≡ Life 2.0
I think everyone wants to be happy and at peace. Bookstores are filled with self-help books and a simple Google search will return a plethora of resources with guidance on finding happiness. There’s lots of good advice out there worth trying, and I’ll offer a piece of my own advice here.
Well, not my own. It goes back centuries but isn’t something people always think of and it’s certainly not the normal state of mind for most people. In a word: Acceptance.
People try all kinds of ways to be happy that aren’t necessarily recommended by the books and articles. Some people bury themselves in work and busy-ness. There’s alcohol, drugs, sex. Younger people (and sometimes older) will try some daring and dangerous feat, something to consume their attention and get them out of their head. Which gets to what all of these have in common. All these are methods to escape, to get away. Be it by distraction or intoxication, they’re all used as ways to reject, forget or escape.
These strategies can work pretty well for a while. That’s why people do them. But eventually they wear off and That Thing, whatever it is, returns.
Wherever you go, there you are. – Jon Kabat-Zinn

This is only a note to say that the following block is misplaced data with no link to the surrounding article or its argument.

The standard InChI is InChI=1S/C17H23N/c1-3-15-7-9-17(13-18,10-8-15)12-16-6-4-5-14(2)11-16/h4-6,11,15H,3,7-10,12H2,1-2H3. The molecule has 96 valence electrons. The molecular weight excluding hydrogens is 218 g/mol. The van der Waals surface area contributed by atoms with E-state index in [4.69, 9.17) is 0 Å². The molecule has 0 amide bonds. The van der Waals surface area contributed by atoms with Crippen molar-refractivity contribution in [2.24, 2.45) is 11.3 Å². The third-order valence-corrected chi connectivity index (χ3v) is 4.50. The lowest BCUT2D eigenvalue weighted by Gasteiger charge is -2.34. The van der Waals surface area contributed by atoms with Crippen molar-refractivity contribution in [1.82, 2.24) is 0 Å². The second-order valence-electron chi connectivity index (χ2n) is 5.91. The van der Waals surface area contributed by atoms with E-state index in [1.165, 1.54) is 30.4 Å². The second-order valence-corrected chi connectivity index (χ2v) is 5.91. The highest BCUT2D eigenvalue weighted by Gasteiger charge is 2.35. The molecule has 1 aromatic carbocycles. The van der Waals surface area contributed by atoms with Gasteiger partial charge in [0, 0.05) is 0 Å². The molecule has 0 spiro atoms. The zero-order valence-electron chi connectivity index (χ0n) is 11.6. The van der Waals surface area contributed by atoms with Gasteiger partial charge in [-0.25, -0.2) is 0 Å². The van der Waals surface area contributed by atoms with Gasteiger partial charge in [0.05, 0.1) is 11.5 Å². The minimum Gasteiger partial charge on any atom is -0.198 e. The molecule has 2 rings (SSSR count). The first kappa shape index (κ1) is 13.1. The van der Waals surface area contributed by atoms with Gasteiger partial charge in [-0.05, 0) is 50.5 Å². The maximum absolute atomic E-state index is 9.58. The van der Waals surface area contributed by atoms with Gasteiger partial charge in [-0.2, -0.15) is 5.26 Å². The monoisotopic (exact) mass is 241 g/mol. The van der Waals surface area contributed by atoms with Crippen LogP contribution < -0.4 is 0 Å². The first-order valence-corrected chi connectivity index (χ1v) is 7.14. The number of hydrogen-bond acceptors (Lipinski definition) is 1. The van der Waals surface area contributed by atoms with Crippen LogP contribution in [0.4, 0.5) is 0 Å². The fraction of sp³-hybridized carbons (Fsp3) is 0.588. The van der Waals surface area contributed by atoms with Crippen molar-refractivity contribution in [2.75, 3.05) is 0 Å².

All these strategies are forms of resistance — and as the Borg explained on Star Trek, “Resistance is futile.” Resisting something won’t make it go away and might even make it bigger and stronger as we blow it up in our minds. We literally feed it by devoting so much time and energy to it. It’s like that annoying guy with a big ego. Make him the center of attention and watch him really become full of himself!
It is your resistance to ‘what is’ that causes your suffering. – Buddha
The Power of Acceptance
“Acceptance” is this context does not mean that we necessarily like something (whatever it is), support it, excuse it, condone it, endorse it, resign ourselves to it, passively let it continue, or anything of the kind. It simply means surrendering to the reality of moment — then maybe taking action if it’s warranted and possible. The question of possibility is critical here. If it’s not possible to change something, then we have to accept that fact no matter how unpleasant or awful it might be. We can’t be happy if we don’t.
Let’s say it’s raining outside. No amount of yelling, crying, complaining or moping will stop the rain. We can either accept the rain and work around it somehow, or make everything else about the day awful too. We’ll be miserable, of course, and quite probably will make everyone around us miserable too.
It’s possible to accept the unacceptable and then work to change it. In fact the action we take from a place of acceptance will probably be better and more effective! Think about it. Are we our best, thinking straight and acting logically, when we’re pissed off or depressed? Probably not.
Accept – then act. Whatever the present moment contains, accept it as if you had chosen it. Always work with it, not against it. – Eckhart Tolle
The Pain of Resistance